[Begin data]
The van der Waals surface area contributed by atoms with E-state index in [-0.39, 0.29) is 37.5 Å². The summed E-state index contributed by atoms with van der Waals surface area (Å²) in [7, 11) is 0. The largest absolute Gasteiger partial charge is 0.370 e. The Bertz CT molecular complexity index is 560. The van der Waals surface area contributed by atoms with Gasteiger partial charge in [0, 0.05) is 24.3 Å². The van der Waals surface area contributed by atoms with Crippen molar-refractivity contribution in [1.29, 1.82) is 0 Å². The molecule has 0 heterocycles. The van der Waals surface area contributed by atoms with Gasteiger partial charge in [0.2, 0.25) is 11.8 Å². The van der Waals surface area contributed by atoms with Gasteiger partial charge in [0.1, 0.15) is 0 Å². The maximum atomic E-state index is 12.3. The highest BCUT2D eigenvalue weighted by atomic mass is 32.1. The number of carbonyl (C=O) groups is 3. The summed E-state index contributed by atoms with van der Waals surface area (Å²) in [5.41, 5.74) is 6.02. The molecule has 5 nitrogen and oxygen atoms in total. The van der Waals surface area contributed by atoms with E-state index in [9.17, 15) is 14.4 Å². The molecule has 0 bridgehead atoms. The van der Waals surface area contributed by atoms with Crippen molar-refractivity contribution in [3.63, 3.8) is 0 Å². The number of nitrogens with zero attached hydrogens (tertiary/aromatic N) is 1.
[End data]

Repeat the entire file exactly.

The van der Waals surface area contributed by atoms with E-state index in [-0.39, 0.29) is 37.5 Å². The summed E-state index contributed by atoms with van der Waals surface area (Å²) in [7, 11) is 0. The largest absolute Gasteiger partial charge is 0.370 e. The Bertz CT molecular complexity index is 560. The van der Waals surface area contributed by atoms with Gasteiger partial charge in [0, 0.05) is 24.3 Å². The van der Waals surface area contributed by atoms with Crippen molar-refractivity contribution in [1.29, 1.82) is 0 Å². The molecule has 0 heterocycles. The van der Waals surface area contributed by atoms with Gasteiger partial charge in [0.2, 0.25) is 11.8 Å². The van der Waals surface area contributed by atoms with Gasteiger partial charge in [0.1, 0.15) is 0 Å². The maximum atomic E-state index is 12.3. The highest BCUT2D eigenvalue weighted by atomic mass is 32.1. The number of carbonyl (C=O) groups is 3. The summed E-state index contributed by atoms with van der Waals surface area (Å²) in [5.41, 5.74) is 6.02. The molecule has 5 nitrogen and oxygen atoms in total. The van der Waals surface area contributed by atoms with E-state index in [9.17, 15) is 14.4 Å². The molecule has 0 bridgehead atoms. The van der Waals surface area contributed by atoms with Crippen molar-refractivity contribution in [3.63, 3.8) is 0 Å². The number of nitrogens with zero attached hydrogens (tertiary/aromatic N) is 1.